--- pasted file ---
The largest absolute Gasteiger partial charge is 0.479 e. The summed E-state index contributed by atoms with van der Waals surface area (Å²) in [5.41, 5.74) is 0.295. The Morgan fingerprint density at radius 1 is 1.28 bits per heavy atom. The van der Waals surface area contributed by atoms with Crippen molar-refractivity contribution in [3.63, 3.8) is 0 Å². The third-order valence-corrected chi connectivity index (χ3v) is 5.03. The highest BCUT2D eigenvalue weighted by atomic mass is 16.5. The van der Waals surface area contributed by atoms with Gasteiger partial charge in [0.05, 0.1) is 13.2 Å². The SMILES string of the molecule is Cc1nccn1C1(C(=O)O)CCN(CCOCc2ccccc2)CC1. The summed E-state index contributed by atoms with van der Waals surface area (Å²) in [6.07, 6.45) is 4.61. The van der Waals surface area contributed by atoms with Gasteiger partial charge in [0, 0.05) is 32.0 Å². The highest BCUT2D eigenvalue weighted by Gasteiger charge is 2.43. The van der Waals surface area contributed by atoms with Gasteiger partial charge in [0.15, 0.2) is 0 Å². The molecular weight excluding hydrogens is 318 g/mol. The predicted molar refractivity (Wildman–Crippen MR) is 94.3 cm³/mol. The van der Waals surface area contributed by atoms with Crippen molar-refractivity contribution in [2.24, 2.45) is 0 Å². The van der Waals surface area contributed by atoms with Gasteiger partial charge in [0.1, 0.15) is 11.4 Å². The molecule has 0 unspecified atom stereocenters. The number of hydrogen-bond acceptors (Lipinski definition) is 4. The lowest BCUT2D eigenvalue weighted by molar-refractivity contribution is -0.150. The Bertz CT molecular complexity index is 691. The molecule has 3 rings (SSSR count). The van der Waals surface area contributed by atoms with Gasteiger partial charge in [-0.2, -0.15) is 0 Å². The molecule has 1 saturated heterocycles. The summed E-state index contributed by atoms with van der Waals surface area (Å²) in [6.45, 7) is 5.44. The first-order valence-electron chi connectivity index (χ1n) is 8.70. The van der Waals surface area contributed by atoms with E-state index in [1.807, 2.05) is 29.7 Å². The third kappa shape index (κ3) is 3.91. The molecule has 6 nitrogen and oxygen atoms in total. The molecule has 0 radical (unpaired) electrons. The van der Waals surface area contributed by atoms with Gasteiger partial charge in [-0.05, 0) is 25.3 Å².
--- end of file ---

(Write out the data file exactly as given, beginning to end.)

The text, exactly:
The largest absolute Gasteiger partial charge is 0.479 e. The summed E-state index contributed by atoms with van der Waals surface area (Å²) in [5.41, 5.74) is 0.295. The Morgan fingerprint density at radius 1 is 1.28 bits per heavy atom. The van der Waals surface area contributed by atoms with Crippen molar-refractivity contribution in [3.63, 3.8) is 0 Å². The third-order valence-corrected chi connectivity index (χ3v) is 5.03. The highest BCUT2D eigenvalue weighted by atomic mass is 16.5. The van der Waals surface area contributed by atoms with Gasteiger partial charge in [0.05, 0.1) is 13.2 Å². The SMILES string of the molecule is Cc1nccn1C1(C(=O)O)CCN(CCOCc2ccccc2)CC1. The summed E-state index contributed by atoms with van der Waals surface area (Å²) in [6.07, 6.45) is 4.61. The van der Waals surface area contributed by atoms with Gasteiger partial charge in [0, 0.05) is 32.0 Å². The highest BCUT2D eigenvalue weighted by Gasteiger charge is 2.43. The van der Waals surface area contributed by atoms with Gasteiger partial charge in [0.15, 0.2) is 0 Å². The molecular weight excluding hydrogens is 318 g/mol. The predicted molar refractivity (Wildman–Crippen MR) is 94.3 cm³/mol. The van der Waals surface area contributed by atoms with Crippen molar-refractivity contribution in [2.24, 2.45) is 0 Å². The van der Waals surface area contributed by atoms with Gasteiger partial charge in [0.1, 0.15) is 11.4 Å². The molecule has 0 unspecified atom stereocenters. The number of hydrogen-bond acceptors (Lipinski definition) is 4. The lowest BCUT2D eigenvalue weighted by molar-refractivity contribution is -0.150. The Bertz CT molecular complexity index is 691. The molecule has 3 rings (SSSR count). The van der Waals surface area contributed by atoms with Gasteiger partial charge in [-0.2, -0.15) is 0 Å². The molecule has 1 saturated heterocycles. The summed E-state index contributed by atoms with van der Waals surface area (Å²) in [6.45, 7) is 5.44. The first-order valence-electron chi connectivity index (χ1n) is 8.70. The van der Waals surface area contributed by atoms with E-state index in [1.807, 2.05) is 29.7 Å². The third kappa shape index (κ3) is 3.91. The molecule has 6 nitrogen and oxygen atoms in total. The molecule has 0 radical (unpaired) electrons. The van der Waals surface area contributed by atoms with Gasteiger partial charge in [-0.05, 0) is 25.3 Å².